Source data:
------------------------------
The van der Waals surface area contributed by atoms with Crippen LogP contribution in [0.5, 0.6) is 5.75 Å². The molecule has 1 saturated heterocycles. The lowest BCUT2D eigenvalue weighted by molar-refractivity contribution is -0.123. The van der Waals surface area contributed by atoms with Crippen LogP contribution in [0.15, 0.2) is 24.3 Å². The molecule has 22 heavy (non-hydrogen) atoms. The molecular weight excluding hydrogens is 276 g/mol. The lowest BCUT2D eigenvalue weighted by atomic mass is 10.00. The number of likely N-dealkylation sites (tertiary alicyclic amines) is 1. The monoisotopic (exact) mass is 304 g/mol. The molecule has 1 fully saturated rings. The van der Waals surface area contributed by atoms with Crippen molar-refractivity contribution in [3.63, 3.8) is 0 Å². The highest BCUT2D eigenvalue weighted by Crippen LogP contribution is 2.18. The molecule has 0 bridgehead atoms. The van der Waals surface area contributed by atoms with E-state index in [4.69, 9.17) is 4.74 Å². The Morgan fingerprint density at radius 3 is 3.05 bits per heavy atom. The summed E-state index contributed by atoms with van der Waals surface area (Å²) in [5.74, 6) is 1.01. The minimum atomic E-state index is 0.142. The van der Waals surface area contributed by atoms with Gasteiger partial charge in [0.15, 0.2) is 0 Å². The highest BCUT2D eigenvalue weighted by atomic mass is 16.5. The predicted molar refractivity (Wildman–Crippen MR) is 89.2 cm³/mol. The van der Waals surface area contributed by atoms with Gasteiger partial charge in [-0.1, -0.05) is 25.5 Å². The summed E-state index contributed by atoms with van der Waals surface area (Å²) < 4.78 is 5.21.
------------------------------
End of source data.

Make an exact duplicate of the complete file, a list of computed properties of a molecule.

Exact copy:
The van der Waals surface area contributed by atoms with Crippen LogP contribution in [0.5, 0.6) is 5.75 Å². The molecule has 1 saturated heterocycles. The lowest BCUT2D eigenvalue weighted by molar-refractivity contribution is -0.123. The van der Waals surface area contributed by atoms with Crippen LogP contribution in [0.15, 0.2) is 24.3 Å². The molecule has 22 heavy (non-hydrogen) atoms. The molecular weight excluding hydrogens is 276 g/mol. The lowest BCUT2D eigenvalue weighted by atomic mass is 10.00. The number of likely N-dealkylation sites (tertiary alicyclic amines) is 1. The monoisotopic (exact) mass is 304 g/mol. The molecule has 1 fully saturated rings. The van der Waals surface area contributed by atoms with Crippen molar-refractivity contribution in [3.63, 3.8) is 0 Å². The highest BCUT2D eigenvalue weighted by Crippen LogP contribution is 2.18. The molecule has 0 bridgehead atoms. The van der Waals surface area contributed by atoms with E-state index in [4.69, 9.17) is 4.74 Å². The Morgan fingerprint density at radius 3 is 3.05 bits per heavy atom. The summed E-state index contributed by atoms with van der Waals surface area (Å²) in [5.74, 6) is 1.01. The minimum atomic E-state index is 0.142. The van der Waals surface area contributed by atoms with Gasteiger partial charge in [0.15, 0.2) is 0 Å². The highest BCUT2D eigenvalue weighted by atomic mass is 16.5. The predicted molar refractivity (Wildman–Crippen MR) is 89.2 cm³/mol. The van der Waals surface area contributed by atoms with Gasteiger partial charge in [-0.1, -0.05) is 25.5 Å². The summed E-state index contributed by atoms with van der Waals surface area (Å²) < 4.78 is 5.21.